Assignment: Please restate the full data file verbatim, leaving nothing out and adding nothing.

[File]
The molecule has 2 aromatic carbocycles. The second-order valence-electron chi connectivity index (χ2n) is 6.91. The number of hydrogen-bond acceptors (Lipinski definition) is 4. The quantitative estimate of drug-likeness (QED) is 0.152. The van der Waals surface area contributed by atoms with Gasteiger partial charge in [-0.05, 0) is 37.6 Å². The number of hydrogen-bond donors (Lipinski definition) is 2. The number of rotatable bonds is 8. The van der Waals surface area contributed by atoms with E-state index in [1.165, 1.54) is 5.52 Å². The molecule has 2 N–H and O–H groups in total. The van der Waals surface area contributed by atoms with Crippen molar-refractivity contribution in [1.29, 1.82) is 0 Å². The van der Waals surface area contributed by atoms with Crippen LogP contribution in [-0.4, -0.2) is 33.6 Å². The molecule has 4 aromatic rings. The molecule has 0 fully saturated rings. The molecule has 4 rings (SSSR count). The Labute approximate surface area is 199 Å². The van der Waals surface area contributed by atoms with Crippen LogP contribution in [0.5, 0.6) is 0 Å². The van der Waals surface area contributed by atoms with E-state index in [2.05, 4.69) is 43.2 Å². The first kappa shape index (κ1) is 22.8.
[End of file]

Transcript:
The molecule has 2 aromatic carbocycles. The second-order valence-electron chi connectivity index (χ2n) is 6.91. The number of hydrogen-bond acceptors (Lipinski definition) is 4. The quantitative estimate of drug-likeness (QED) is 0.152. The van der Waals surface area contributed by atoms with Gasteiger partial charge in [-0.05, 0) is 37.6 Å². The number of hydrogen-bond donors (Lipinski definition) is 2. The number of rotatable bonds is 8. The van der Waals surface area contributed by atoms with E-state index in [1.165, 1.54) is 5.52 Å². The molecule has 2 N–H and O–H groups in total. The van der Waals surface area contributed by atoms with Crippen molar-refractivity contribution in [1.29, 1.82) is 0 Å². The van der Waals surface area contributed by atoms with Crippen LogP contribution in [-0.4, -0.2) is 33.6 Å². The molecule has 4 aromatic rings. The molecule has 0 fully saturated rings. The molecule has 4 rings (SSSR count). The Labute approximate surface area is 199 Å². The van der Waals surface area contributed by atoms with Crippen LogP contribution in [0.5, 0.6) is 0 Å². The van der Waals surface area contributed by atoms with E-state index in [2.05, 4.69) is 43.2 Å². The first kappa shape index (κ1) is 22.8.